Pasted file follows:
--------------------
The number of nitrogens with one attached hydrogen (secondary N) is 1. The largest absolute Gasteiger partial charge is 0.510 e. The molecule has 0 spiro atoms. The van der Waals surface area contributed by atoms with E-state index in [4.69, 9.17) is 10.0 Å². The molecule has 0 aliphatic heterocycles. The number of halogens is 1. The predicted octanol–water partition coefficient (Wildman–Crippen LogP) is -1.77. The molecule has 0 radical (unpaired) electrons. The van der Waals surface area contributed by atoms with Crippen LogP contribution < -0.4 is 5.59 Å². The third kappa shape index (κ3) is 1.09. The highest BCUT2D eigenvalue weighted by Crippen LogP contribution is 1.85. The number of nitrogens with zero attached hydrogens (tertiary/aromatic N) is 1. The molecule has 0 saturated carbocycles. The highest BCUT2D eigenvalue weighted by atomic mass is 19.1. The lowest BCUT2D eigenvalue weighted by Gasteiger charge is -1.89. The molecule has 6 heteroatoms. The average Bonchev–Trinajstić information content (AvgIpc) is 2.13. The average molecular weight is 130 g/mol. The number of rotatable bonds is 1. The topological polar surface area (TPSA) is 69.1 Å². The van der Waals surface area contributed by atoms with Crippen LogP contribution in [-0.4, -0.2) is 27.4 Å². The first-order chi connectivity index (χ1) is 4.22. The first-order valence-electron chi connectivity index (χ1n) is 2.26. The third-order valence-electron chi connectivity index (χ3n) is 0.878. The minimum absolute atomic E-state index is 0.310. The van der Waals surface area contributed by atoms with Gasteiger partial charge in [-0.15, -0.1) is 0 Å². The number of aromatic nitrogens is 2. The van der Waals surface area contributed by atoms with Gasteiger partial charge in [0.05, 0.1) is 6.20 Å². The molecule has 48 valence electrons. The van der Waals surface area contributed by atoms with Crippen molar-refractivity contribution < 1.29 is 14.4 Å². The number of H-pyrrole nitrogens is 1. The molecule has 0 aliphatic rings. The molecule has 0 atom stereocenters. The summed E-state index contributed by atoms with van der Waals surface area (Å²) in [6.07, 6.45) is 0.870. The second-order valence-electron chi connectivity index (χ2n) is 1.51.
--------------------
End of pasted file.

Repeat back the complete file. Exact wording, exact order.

The number of nitrogens with one attached hydrogen (secondary N) is 1. The largest absolute Gasteiger partial charge is 0.510 e. The molecule has 0 spiro atoms. The van der Waals surface area contributed by atoms with E-state index in [4.69, 9.17) is 10.0 Å². The molecule has 0 aliphatic heterocycles. The number of halogens is 1. The predicted octanol–water partition coefficient (Wildman–Crippen LogP) is -1.77. The molecule has 0 radical (unpaired) electrons. The van der Waals surface area contributed by atoms with Crippen LogP contribution < -0.4 is 5.59 Å². The third kappa shape index (κ3) is 1.09. The highest BCUT2D eigenvalue weighted by Crippen LogP contribution is 1.85. The number of nitrogens with zero attached hydrogens (tertiary/aromatic N) is 1. The molecule has 0 saturated carbocycles. The highest BCUT2D eigenvalue weighted by atomic mass is 19.1. The lowest BCUT2D eigenvalue weighted by Gasteiger charge is -1.89. The molecule has 6 heteroatoms. The average Bonchev–Trinajstić information content (AvgIpc) is 2.13. The average molecular weight is 130 g/mol. The number of rotatable bonds is 1. The topological polar surface area (TPSA) is 69.1 Å². The van der Waals surface area contributed by atoms with Crippen LogP contribution in [-0.4, -0.2) is 27.4 Å². The first-order chi connectivity index (χ1) is 4.22. The first-order valence-electron chi connectivity index (χ1n) is 2.26. The third-order valence-electron chi connectivity index (χ3n) is 0.878. The minimum absolute atomic E-state index is 0.310. The van der Waals surface area contributed by atoms with Gasteiger partial charge in [-0.15, -0.1) is 0 Å². The number of aromatic nitrogens is 2. The van der Waals surface area contributed by atoms with Gasteiger partial charge in [0.05, 0.1) is 6.20 Å². The molecule has 48 valence electrons. The van der Waals surface area contributed by atoms with Crippen molar-refractivity contribution < 1.29 is 14.4 Å². The number of H-pyrrole nitrogens is 1. The molecule has 0 aliphatic rings. The molecule has 0 atom stereocenters. The summed E-state index contributed by atoms with van der Waals surface area (Å²) in [6.07, 6.45) is 0.870. The second-order valence-electron chi connectivity index (χ2n) is 1.51.